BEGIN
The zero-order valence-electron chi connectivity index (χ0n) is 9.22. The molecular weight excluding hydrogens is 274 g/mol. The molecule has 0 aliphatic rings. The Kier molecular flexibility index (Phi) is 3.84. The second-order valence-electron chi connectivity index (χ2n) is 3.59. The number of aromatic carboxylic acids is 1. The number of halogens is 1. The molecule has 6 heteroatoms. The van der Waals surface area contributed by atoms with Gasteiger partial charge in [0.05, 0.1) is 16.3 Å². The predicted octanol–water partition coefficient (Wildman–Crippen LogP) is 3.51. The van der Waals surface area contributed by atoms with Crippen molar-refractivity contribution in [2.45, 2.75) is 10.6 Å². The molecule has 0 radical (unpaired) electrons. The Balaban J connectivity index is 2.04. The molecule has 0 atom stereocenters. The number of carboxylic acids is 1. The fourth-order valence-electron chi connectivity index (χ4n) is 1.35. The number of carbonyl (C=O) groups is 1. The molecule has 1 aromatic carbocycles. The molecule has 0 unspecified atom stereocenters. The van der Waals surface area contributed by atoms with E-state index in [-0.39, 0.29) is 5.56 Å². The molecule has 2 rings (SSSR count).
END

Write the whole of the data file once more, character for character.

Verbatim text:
The zero-order valence-electron chi connectivity index (χ0n) is 9.22. The molecular weight excluding hydrogens is 274 g/mol. The molecule has 0 aliphatic rings. The Kier molecular flexibility index (Phi) is 3.84. The second-order valence-electron chi connectivity index (χ2n) is 3.59. The number of aromatic carboxylic acids is 1. The number of halogens is 1. The molecule has 6 heteroatoms. The van der Waals surface area contributed by atoms with Gasteiger partial charge in [0.05, 0.1) is 16.3 Å². The predicted octanol–water partition coefficient (Wildman–Crippen LogP) is 3.51. The van der Waals surface area contributed by atoms with Crippen molar-refractivity contribution in [2.45, 2.75) is 10.6 Å². The molecule has 0 radical (unpaired) electrons. The Balaban J connectivity index is 2.04. The molecule has 0 atom stereocenters. The number of carboxylic acids is 1. The fourth-order valence-electron chi connectivity index (χ4n) is 1.35. The number of carbonyl (C=O) groups is 1. The molecule has 1 aromatic carbocycles. The molecule has 0 unspecified atom stereocenters. The van der Waals surface area contributed by atoms with E-state index in [-0.39, 0.29) is 5.56 Å². The molecule has 2 rings (SSSR count).